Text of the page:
On the 18th of June, Emily-Rose Eastop received a letter from the Higher Education Funding Council for England.
On the 18th of June, Emily-Rose Eastop received a letter from the Higher Education Funding Council for England. Eastop, who was pursuing an MSc placement at Wadham College, Oxford, specialising in Cognitive and Evolutionary Anthropology, the study of human beings through the mind and evolution, had her grant application denied.
She had recently completed an undergraduate degree in Human Sciences from Magdalen College, Oxford, but wanted to pursue the MSc further.
“I have always known that I wanted to be a scientist,” Eastop says in her YouTube video prefacing the pitch, adding that it hopes to be her foot in the door for academia, as she considers studying a Ph.D. in the United States.
Eastop, reached by email, said it was the final option.
“The degree is headed by an academic whose work I am very interested in, and the syllabus is a perfect reflection of my scientific interests more broadly,” Eastop said. “I’m not ready to decide on a PhD topic yet – there are too many possibilities. Another year being able to study so broadly will help me ascertain what I want to specialise in.”
Eastop reached her goal towards the end of July, through the help of mainly friends and family. Eastop said she was inspired and touched by their generosity.
However, Eastop had been the subject of criticism for such a move, from being called a posh brat to calls to seek employment to fund the degree. Eastop said she had worked as a tutor, a hula-hoop dancer and a singer, and also had a job in the City, which she was made redundant from after it was announced the company was to reduce the number of staff, for which she says she was glad.
“I’m not interested in wasting time,” Eastop said. “To me, working a job that is irrelevant to academia, for a company that essentially serves the interests of corporate fat cats, is exactly that.”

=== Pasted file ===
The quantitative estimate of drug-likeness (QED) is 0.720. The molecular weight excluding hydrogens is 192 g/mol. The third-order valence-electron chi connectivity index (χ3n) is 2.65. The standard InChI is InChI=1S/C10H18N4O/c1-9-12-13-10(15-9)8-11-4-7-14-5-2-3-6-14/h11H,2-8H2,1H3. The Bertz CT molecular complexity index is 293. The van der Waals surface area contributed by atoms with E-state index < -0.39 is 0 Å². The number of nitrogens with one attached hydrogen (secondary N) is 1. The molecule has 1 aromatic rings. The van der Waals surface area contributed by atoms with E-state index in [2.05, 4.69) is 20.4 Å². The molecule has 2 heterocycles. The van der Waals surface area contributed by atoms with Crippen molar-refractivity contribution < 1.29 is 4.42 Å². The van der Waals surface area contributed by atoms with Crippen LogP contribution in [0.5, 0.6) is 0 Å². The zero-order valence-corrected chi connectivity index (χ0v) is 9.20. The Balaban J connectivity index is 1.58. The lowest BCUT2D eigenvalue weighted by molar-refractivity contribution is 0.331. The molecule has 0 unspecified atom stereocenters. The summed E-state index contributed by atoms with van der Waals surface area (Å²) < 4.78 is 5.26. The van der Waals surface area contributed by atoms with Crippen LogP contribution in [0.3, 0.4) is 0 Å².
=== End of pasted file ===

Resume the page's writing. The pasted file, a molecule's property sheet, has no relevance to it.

Yet, Eastop says, the feedback reaction was that of general pity, particularly in response to comments received in an article about her in the Daily Mail.
“My reaction was one of true pity,” Eastop said. “Pity for people who are so bitter and so limited in their outlook and intelligence that they find themselves trolling the Daily Mail comments section to bat somebody down for trying to achieve something. It doesn’t take many brain cells to work out that seeking employment wouldn’t enable me to *save* (not just earn) £26.3 K without wasting years of my life.”
‘Just something people do’
However, Eastop says, the shift towards crowdfunding indicated a bigger problem.
“The fact that crowdfunding was my last remaining hope of not having to turn the place down is obviously indicative of a problem,” Eastop said. “There are poorer countries who can nonetheless afford to make graduate education attainable. Student fees in England are obscene.”
Eastop advises to do a lot of research if a master’s degree is ahead.
“I would advise doing a lot of research – for some courses there are obscure scholarships available, which aren’t always easy to find,” Eastop said. “Make sure you’ve exhausted all possibilities. If you’re still stuck, try crowdfunding. But make sure you have 5 or 6 weeks to dedicate every waking hour to, and be prepared for the possibility of disappointment.”
Eastop adds that the idea of crowdfunding will be part of the norm for the public down the road, as she wanted to get the idea of crowdfunding more in the public eye, despite any attached stigma.
“I envisage that in a decade or so, crowdfunding will be internalised by people as a social institution, just something people do, as a matter of course, sort of like voting or tipping at restaurants, neither of which can be explained in terms of “utility” or self-serving rationality,” Eastop said.
What do you think? Do you think crowdfunding will be the future on how a Master’s degree is funded? Have your say in the comments section below.